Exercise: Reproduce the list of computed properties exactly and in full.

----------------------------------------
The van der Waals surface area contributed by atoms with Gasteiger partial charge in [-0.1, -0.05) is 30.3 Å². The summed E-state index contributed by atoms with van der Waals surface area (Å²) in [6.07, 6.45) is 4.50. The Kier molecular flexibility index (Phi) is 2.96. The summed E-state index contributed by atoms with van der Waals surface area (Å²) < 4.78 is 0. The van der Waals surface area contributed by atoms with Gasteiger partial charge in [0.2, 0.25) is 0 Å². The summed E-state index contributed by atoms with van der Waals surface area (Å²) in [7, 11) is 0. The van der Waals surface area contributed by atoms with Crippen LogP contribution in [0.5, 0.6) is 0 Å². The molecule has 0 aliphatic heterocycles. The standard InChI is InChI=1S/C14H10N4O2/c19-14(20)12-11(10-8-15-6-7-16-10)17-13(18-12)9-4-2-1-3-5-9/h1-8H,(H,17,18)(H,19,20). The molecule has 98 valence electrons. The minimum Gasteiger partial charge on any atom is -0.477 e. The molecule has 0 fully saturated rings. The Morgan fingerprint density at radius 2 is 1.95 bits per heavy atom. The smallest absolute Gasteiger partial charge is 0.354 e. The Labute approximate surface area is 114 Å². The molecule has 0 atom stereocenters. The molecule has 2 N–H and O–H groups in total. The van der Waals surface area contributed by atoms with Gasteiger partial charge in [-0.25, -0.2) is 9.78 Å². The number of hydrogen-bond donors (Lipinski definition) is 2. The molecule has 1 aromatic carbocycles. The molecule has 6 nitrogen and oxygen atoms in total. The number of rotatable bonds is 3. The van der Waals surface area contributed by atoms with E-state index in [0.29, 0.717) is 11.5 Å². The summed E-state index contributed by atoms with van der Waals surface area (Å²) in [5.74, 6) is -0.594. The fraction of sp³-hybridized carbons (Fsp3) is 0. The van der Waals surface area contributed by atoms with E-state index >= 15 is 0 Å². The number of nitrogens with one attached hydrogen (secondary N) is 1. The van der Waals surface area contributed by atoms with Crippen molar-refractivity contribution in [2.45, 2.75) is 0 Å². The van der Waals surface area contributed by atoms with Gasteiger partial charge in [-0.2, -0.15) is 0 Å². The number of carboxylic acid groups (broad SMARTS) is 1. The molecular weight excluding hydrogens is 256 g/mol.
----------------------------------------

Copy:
The van der Waals surface area contributed by atoms with Gasteiger partial charge in [-0.1, -0.05) is 30.3 Å². The summed E-state index contributed by atoms with van der Waals surface area (Å²) in [6.07, 6.45) is 4.50. The Kier molecular flexibility index (Phi) is 2.96. The summed E-state index contributed by atoms with van der Waals surface area (Å²) < 4.78 is 0. The van der Waals surface area contributed by atoms with Gasteiger partial charge in [0.2, 0.25) is 0 Å². The summed E-state index contributed by atoms with van der Waals surface area (Å²) in [7, 11) is 0. The van der Waals surface area contributed by atoms with Crippen LogP contribution in [0.5, 0.6) is 0 Å². The molecule has 0 aliphatic heterocycles. The standard InChI is InChI=1S/C14H10N4O2/c19-14(20)12-11(10-8-15-6-7-16-10)17-13(18-12)9-4-2-1-3-5-9/h1-8H,(H,17,18)(H,19,20). The molecule has 98 valence electrons. The minimum Gasteiger partial charge on any atom is -0.477 e. The molecule has 0 fully saturated rings. The Morgan fingerprint density at radius 2 is 1.95 bits per heavy atom. The smallest absolute Gasteiger partial charge is 0.354 e. The Labute approximate surface area is 114 Å². The molecule has 0 atom stereocenters. The molecule has 2 N–H and O–H groups in total. The van der Waals surface area contributed by atoms with Gasteiger partial charge in [-0.25, -0.2) is 9.78 Å². The number of hydrogen-bond donors (Lipinski definition) is 2. The molecule has 1 aromatic carbocycles. The molecule has 6 nitrogen and oxygen atoms in total. The number of rotatable bonds is 3. The van der Waals surface area contributed by atoms with E-state index in [0.29, 0.717) is 11.5 Å². The summed E-state index contributed by atoms with van der Waals surface area (Å²) in [5.74, 6) is -0.594. The fraction of sp³-hybridized carbons (Fsp3) is 0. The van der Waals surface area contributed by atoms with E-state index >= 15 is 0 Å². The number of nitrogens with one attached hydrogen (secondary N) is 1. The van der Waals surface area contributed by atoms with Crippen molar-refractivity contribution in [2.45, 2.75) is 0 Å². The van der Waals surface area contributed by atoms with Gasteiger partial charge in [-0.2, -0.15) is 0 Å². The number of carboxylic acid groups (broad SMARTS) is 1. The molecular weight excluding hydrogens is 256 g/mol.